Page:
(But remember people in social media interact with people , not businesses, so it might be wise for you to brand your individual name on Twitter if you are a sole proprietor or a small company. But if you're working for a larger organization, it might make sense for you to have a Twitter ID for your company – Eliska uses her name, with a TSTC flag)
Build Community . Create a strong community of followers that ultimately can help you drive business objectives and bring in some new customers. Customer Service . Companies can use Twitter to successfully engage with customers (in our case students/business) who needs help. Prospecting & Selling . Creating a demand and pinpointing potential customers who need the type of solution a product offers. Of course, by selling, I mean driving online and offline sales using Twitter to Web sites, blogs, promotions, events, etc. Brand Awareness. Creative way to increase awareness about TSTC and our brand. Networking. Twitter is a great place to connect with like-minded colleagues. It's also a great place to research anything from a new laptop to a new vendor. Listening. Twitter is by simply a great tool for listening or monitoring the online conversation.
Twitter home page Don’t have one? Get one at www.Twitter.com . Click the 'join!' button. Answer the questions. Full name?: They're asking you for your full name, your username and your password. Your full name is going to end up showing next to your profile. Your username can be either you or your company. If you have a very common name like 'Jim Smith' or something, you're going to have to figure out some creative use of your name. Your username is going to be literally twitter.com/USERNAME From a search engine optimization perspective, it might make sense for you to use some sort of underscore inside your name. You can use something like Eliska_Flores. (Instead, I chose EliskaF) Then create your password and user email address and hit 'Create my account'. Note in the settings there is an option to protect your tweets: Only let people whom I approve follow my tweets. If this is checked, you WILL NOT be on the public timeline . Tweets posted previously may still be publicly visible in some places. Twitter Pages Twitter.com/Eliskaf: This is my Twitter Page. As you can see I have updated my profile background and a picture. Twitter comes with some standard backgrounds in “Settings Design” which are fine to get you started. Upload a picture in “Settings, Picture”. SJ will be coming around to help you upload your photos as we progress through the morning.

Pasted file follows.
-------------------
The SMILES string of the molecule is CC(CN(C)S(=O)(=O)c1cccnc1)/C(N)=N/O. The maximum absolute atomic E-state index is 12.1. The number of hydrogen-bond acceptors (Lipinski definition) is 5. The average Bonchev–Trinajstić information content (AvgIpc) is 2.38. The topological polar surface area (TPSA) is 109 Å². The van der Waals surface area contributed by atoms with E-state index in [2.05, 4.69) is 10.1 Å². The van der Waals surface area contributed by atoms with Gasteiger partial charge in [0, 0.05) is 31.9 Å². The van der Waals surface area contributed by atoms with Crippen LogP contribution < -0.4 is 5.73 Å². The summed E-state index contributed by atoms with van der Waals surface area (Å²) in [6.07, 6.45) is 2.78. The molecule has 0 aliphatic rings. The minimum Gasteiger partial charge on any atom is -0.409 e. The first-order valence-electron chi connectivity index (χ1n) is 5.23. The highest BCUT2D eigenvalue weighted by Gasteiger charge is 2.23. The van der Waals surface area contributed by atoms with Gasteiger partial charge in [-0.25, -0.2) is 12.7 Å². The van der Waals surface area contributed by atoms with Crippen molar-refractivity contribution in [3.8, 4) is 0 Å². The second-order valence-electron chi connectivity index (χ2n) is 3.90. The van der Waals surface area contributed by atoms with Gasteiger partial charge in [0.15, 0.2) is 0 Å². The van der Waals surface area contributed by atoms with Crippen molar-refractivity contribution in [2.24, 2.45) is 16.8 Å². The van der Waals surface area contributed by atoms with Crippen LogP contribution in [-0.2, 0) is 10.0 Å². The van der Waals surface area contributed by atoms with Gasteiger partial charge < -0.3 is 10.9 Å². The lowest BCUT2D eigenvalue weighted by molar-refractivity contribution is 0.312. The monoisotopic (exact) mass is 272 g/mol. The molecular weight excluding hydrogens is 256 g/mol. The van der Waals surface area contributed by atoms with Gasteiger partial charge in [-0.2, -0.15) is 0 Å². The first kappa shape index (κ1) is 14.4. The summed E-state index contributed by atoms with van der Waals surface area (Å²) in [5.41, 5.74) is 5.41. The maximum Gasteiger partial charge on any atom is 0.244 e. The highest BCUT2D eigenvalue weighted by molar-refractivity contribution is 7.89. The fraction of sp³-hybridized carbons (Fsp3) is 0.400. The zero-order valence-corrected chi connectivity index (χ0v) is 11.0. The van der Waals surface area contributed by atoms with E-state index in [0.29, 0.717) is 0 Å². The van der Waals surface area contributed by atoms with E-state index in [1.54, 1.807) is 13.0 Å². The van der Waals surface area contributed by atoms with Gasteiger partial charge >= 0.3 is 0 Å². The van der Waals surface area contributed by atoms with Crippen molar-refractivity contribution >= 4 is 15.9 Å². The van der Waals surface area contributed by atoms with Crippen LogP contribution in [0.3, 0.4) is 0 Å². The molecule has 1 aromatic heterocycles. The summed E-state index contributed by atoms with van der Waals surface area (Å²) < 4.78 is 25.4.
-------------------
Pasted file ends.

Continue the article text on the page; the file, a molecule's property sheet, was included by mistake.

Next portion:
Look around at users Twitter profiles and see how effective their custom profile is at letting you get a feel for their personality. Following People on Twitter I'm only seeing the tweets of people that I'm following. 'Tweets' is another word for the status updates that people are putting in. I can see when the update occurred, from what tool, and if it was in response to someone else’s tweet. I can click on someone like and can actually look at his feed and see all the things that he tweeted about over the last hours or days. If you just want to follow certain people and you think that those people are providing really valuable information, you can just keep an eye on them. Once you've signed up for Twitter, and you find someone that's interesting, you'll notice that right underneath their picture is this little button that says 'Follow' or 'Following' . You might also look at who other people are following, to expand your network. If I can find someone that I'm not following—Do you see how it says 'Follow' ? You put your mouse over it, you click on it and bada-boom, all of a sudden you're following this twitter-er. Your Twitter Profile When you click on 'Profile' once you're logged into Twitter, it's going to come up with some information like your name, your location, your website address and your biography. In order to fill out your profile, what you want to do is go under 'Settings' and identify some attributes.
The other thing you want to keep in mind is that you only have one website address that you can link to in Twitter. Some may choose your blog, facebook page, pick one. Tweets and Retweets When you click underneath the 'Home' button where it says '@' and then your name, all the communications that are going on in the Twittersphere that have your name or Twitter identity in it are going to come up. This is a very useful way for you to interact with people. You'll see over here it says '@EliskaF' . When I click on this, this is going to show me all the people who are conversing with me. Point out RT… Reply Back Favorite